Groundbreaking research finds suffering from depression can cause heart disease.

Digestive disorders, chronic pain, stroke, early death – they’re all physical conditions linked to depression.

Now, cardiovascular disease can be added to that list.

New research out of Germany, and published in the journal Atherosclerosis, found depression is equal with high cholesterol levels, smoking, and obesity as a risk factor for heart disease.

That’s right. Mental illness is just as dangerous as obesity in the way it can lead to clogged arteries and a fatal heart attack.

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The reason for this is not yet confirmed. Some researchers believe it’s about the affect of the stress hormone cortisol. Others think depression’s tendency to cause unhealthy behaviours, such as smoking and drinking and eating junk food, might be the reason for the link.

Whatever the mechanisms involved, the findings are concerning and also enlightening – they show the need for a crossover between mental and physical health care: Patients with depression should also undergo regular heart health checks.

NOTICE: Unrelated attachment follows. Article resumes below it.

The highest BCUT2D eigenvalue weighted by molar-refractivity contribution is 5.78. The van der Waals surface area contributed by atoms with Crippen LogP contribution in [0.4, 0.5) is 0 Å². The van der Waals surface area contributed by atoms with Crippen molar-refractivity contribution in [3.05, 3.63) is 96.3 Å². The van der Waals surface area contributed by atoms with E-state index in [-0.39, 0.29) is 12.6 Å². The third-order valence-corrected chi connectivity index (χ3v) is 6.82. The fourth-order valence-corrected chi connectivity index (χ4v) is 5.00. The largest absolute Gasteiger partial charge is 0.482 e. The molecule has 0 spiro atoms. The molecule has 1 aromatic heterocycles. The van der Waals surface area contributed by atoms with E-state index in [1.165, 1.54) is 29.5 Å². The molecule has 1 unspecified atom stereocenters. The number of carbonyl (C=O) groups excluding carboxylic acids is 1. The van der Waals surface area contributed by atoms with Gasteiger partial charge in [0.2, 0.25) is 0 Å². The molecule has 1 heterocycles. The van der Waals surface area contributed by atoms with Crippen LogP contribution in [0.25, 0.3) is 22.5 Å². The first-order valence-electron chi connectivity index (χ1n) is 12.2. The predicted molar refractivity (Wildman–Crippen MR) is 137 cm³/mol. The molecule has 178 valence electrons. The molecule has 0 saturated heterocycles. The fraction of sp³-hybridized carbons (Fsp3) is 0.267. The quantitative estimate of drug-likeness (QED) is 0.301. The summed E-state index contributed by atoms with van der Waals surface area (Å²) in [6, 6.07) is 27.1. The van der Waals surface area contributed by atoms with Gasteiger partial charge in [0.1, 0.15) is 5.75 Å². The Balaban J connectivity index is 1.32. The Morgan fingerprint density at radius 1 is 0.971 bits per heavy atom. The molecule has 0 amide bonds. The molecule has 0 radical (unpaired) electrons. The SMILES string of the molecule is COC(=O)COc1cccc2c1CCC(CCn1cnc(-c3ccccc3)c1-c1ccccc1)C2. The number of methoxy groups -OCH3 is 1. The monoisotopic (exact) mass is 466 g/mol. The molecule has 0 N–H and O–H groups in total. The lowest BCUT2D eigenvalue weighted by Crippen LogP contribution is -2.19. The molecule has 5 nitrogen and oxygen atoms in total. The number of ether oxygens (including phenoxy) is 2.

The study followed 3,500 German men between the ages of 45 and 74 over a period of 10 years. The researchers looked at data on the participants’ physical and mental health. They compared depression with other risk-factors for heart disease such as high cholesterol and obesity.

The results?

The researchers found that men with depression were at equal risk of suffering fatal heart disease as men with high cholesterol levels or obesity.

They attributed 15 per cent of cardiovascular-related deaths to depression.

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Interestingly, the link was found to go both ways. Patients with cardiovascular disease are at risk of developing depression. And people with depression are at risk of suffering heart disease.

“An association between psychological health and disease has been appreciated for centuries,” Ahmed Tawakol, a professor of medicine at Harvard Medical School and who has worked in stress and mental health, told The Huffington Post.

“However, only over the past decades has mounting evidence suggested that stress and depression may be more than simple markers of heart disease; they might be important causes.”